Distractions while driving more dangerous to life

Washington: Virginia Tech researchers have found that using or reaching out for a handheld cell phone, reading or writing, or reaching for a non-cell phone object, or using touchscreen menus on a vehicle instrument panel while driving, can increase risk of being involved in a crash. Being in an obvious emotional state also adds to the risk factor.

Tom Dingus, lead author of the study and director of the Virginia Tech Transportation Institute said that we have known for years that driver-related factors exist in a high percentage of crashes, but this is the first time we have been able to definitively determine, using high-severity, crash-only events that total more than 900–the extent to which such factors do contribute to crashes.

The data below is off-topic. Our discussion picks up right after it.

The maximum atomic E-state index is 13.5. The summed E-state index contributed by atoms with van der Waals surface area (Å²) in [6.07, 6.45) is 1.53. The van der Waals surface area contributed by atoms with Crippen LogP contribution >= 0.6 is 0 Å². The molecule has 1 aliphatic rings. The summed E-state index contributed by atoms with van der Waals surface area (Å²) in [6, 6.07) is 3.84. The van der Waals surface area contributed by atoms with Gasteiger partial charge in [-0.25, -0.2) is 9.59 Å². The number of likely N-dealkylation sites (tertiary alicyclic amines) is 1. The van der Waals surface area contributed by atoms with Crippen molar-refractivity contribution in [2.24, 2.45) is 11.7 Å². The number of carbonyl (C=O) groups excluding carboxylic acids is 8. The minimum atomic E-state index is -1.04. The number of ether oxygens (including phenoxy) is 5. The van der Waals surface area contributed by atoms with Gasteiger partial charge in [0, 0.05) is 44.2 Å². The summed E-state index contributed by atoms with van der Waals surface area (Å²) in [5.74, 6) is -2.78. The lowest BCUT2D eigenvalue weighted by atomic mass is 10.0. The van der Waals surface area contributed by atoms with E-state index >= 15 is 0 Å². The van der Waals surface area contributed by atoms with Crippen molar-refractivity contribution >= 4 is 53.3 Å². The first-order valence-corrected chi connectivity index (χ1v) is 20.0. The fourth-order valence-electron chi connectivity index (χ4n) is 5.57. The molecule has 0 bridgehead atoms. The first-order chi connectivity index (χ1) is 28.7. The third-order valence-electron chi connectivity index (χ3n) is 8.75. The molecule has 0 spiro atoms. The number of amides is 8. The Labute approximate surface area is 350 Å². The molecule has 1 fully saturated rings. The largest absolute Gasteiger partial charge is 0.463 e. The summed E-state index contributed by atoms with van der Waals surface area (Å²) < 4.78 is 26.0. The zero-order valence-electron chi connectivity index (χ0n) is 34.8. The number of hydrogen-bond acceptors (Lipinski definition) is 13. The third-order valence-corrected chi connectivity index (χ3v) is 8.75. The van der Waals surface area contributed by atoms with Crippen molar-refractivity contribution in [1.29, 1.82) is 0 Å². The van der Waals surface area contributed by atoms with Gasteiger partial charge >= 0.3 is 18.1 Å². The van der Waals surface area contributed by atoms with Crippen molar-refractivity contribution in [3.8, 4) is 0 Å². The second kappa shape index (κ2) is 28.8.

Furthermore, the study highlighted how driving while observably angry, sad, crying, or emotionally agitated can increase driver risk nearly 10 times. Traveling well above the speed limit creates about 13 times the risk, and driver performance errors such as sudden or improper braking or being unfamiliar with a vehicle or roadway have an impact on individual risk.

Researchers found several factors previously thought to increase driver risk, including applying makeup or following a vehicle too closely, actually had a lower prevalence in the naturalistic driving study, meaning they were minimally present or were not present at all in the crashes analyzed.

Dingus added that they ultimate goal was to identify those risks and to help others create the necessary countermeasures to ensure the safety of ground transportation users.

The study is published in the journal of Proceedings of the National Academy of Sciences.(ANI)